This is the hint.
Let me commend to you this further selection of eighty puzzles from the times2 crossword, the daily series that has now been entertaining readers of The Times for more than twenty years. In that time, the puzzle has built up a large audience who appreciate its balance of simplicity and challenge.
The puzzles in this volume are selected from those published in 2009 and have been selected as a representative cross-section of the year’s puzzles with “hidden extras”, which are there for those who want to look for them without compromising the pleasure to be had from simply solving the puzzle by entering all the answers correctly.
As usual, I have selected these puzzles from those with something more to reveal upon closer inspection. At the simplest end, a solver might gradually realise that all of the puzzles’ answers contain the same letter, a grid completely fails to contain the common letter E, the perimeter contains a long phrase or several of the answers seem to be thematically linked – are those six words all species of owl, perhaps? My only aim in doing this is to seek to add further to solvers’ enjoyment of the task in hand.
The Concise Oxford Dictionary remains my reference choice for its selection of words that is not outrageous or abstruse. Add to that a small amount of general knowledge that I hope is in most people’s recall and the result ought to be something that passes the time entertainingly. Happily, many solvers tell me this is the case, so I feel confident that you may buy this book safe in the knowledge that it is likely to afford some hours of absorbing fun, either for yourself or as a gift for someone else.
Times2 Crossword Editor
An introduction by Richard Browne, former Crossword Editor of The Times and creator of
The Times Two crossword
Welcome to another collection of puzzles from the Times Two series in The Times.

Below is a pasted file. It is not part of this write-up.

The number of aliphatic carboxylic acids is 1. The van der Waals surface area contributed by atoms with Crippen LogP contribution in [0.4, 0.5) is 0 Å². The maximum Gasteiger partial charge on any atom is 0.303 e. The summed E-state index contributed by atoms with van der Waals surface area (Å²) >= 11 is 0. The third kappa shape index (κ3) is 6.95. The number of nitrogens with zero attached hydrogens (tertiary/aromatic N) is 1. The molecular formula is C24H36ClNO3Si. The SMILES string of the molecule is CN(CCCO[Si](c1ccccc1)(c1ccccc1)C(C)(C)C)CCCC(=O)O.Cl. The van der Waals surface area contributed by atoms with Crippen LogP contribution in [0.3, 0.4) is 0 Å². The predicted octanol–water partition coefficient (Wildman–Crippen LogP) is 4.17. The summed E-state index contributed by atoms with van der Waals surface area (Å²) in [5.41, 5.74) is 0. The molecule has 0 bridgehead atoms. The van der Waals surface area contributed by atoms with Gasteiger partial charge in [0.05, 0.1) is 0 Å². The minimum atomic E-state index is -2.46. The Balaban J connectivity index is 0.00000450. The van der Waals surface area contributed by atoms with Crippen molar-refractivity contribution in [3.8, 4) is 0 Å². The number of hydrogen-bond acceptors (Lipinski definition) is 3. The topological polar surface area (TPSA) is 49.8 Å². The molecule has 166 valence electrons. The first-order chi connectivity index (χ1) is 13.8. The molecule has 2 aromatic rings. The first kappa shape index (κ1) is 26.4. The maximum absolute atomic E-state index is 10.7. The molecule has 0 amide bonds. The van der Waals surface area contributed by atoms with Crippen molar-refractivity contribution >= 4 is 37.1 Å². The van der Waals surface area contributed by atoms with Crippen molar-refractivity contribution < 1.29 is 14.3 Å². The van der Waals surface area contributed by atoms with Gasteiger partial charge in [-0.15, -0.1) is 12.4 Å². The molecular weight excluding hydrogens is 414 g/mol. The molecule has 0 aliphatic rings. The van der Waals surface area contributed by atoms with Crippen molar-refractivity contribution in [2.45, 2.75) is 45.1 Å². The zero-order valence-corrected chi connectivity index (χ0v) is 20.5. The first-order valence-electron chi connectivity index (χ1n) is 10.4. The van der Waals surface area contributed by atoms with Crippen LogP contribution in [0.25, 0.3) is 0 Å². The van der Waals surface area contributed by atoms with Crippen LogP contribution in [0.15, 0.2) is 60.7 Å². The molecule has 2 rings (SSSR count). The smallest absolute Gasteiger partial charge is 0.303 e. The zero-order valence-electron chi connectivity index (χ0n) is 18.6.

There are no cryptic clues in these crosswords, but the puzzles are nonetheless not designed to be too easy, and deliberately use a wide vocabulary and some general knowledge; although nothing intended to be outside the normal experience of an average reader of The Times.
It may be helpful to new readers to explain some of the conventions that I use. I try to match the clue closely to the answer; so for example the clue Artist should have an answer like Painter; if the answer were a particular artist, I would give a clearer indication – for example, Painter of lilies – answer, Monet. A comma in a clue punctuates a single, amplified definition; a semi-colon divides two clues to separate meanings of the one answer. So Loud, undignified complaint – Squawk but Loud (tie); insipid – Tasteless. The clues will always be definitions of the answer, though not necessarily of its most obvious meaning!
The numbers in brackets after the clue also follow a convention, indicating whether an answer is one word, two words or more, or hyphenated; but I ignore apostrophes, as is normal crossword practice. So, Kneecap (7); Knee-length (4-6); O’Neill (6).
In phrases that could include my, his, your, etc. depending on the context, I conventionally use one’s; so for example Take one’s leave (4,4,5) not Take your leave (important to know as both are four letters). But I keep your where this is an invariable part of the phrase, so Bob’s your uncle.
Enjoy the puzzles!
Richard Browne, Times Two Editor